Not many Daughters of Charity celebrate their 100th birthday. But even fewer get to celebrate it with their son!
The website of the Indianapolis diocese reports…. “During her 99 years on this earth, Gaynelle Perkins Barrett has had many titles. Daughter. Wife. Mother. Widow. And Daughter of Charity Sister Gaynelle. (Note: The titles are something she has in common with Louise and Elizabeth Ann Seton.)
This Saturday, she will celebrate her 100th birthday; and her son, Dan, wanted to share his memories of someone he is “very, very proud of.”
He tells us that she was born on March 29, 1914, in the small town of Elk Creek, Va., the first of seven children. “Being the oldest, her responsibilities were the greatest, and she was tasked to care for the rest when her mom and dad were not around. She was only 15 years old when the Great Depression hit the U.S. economy.”
The family survived by raising chickens, growing vegetables and canning for the winter time. “Faith in God, hard work, austerity and not wasting anything was the family philosophy,” he added.
Her father ran a small warehouse store in Elk Creek until the day a robber entered his store and shot him twice through the heart. Gaynelle was barely 18 at the time, and she quickly got a job as a soda jerk to help her mother pay the bills.
When she was in her mid-twenties, she began working as a checkout clerk at a Kroger’s in Charleston, W.Va. There she met her future husband, William E. “Bill” Barrett, a coal miner from Eldorado, Ill.
They discovered they shared the same birth date, and in 1940 they married on their birthday. World War II was soon underway.
After service in the Navy, Bill obtained a job in Albion, Ill., and by the mid 1950s, the family included sons Dick, Phil and Dan and daughter Anne.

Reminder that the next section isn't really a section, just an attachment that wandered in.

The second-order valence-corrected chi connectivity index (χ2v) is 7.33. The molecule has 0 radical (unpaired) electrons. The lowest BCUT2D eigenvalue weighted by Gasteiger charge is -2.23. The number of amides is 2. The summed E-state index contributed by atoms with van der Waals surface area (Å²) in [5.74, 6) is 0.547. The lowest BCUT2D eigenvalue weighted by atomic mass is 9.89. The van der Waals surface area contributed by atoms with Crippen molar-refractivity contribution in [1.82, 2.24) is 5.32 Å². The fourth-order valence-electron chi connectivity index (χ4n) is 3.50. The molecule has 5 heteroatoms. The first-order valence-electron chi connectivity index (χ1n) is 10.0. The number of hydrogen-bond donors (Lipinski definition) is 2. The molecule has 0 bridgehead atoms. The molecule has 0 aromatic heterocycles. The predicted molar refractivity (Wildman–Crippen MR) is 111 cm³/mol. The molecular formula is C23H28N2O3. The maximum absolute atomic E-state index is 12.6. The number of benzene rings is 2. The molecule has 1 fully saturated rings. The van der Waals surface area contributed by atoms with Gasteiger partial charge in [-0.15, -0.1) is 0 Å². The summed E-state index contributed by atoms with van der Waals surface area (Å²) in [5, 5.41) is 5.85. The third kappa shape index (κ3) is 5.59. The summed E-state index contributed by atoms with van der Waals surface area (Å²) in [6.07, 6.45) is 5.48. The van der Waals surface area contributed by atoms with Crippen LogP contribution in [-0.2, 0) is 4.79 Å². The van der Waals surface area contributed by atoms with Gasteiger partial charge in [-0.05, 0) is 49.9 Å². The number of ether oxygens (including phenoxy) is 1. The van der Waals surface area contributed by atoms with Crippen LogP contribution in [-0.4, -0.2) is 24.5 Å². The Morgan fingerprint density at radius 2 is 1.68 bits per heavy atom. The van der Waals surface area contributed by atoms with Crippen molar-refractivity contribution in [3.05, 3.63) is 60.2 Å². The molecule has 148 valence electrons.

Gaynelle raised her family the way she had been raised. “She taught us the value of gathering food from nature, like harvesting black walnuts for her famous banana bread and showing us how to gather wild blackberries for her famous blackberry cobbler,” Dan said. There was also a family garden, and many autumns were spent preserving that harvest for the winter months.
As the children grew, Dan watched his mother develop her “calling to serve others” as she became involved as a volunteer with the American Cancer Society and as a leader with the Girl Scouts and the 4-H.
“She loved teaching young girls in Albion how to sew, mend, darn, stitch and do needle work in general, along with gardening, canning vegetables, making jams and preserves and baking from scratch,” he remembered.
Her great-grandfather had been a Methodist minister in Virginia, and the Barrett family faithfully attended the First Methodist Church in Albion until the early 1960’s. About that time, Gaynelle and her husband began talking with one of Bill’s co-workers about the Catholic Church. He invited the Barretts to attend Mass at his parish, and soon the couple was discussing conversion to Catholicism.
They didn’t pressure Dan to join them, but after studying the catechism he decided “this is for me too. I think this is what I need.”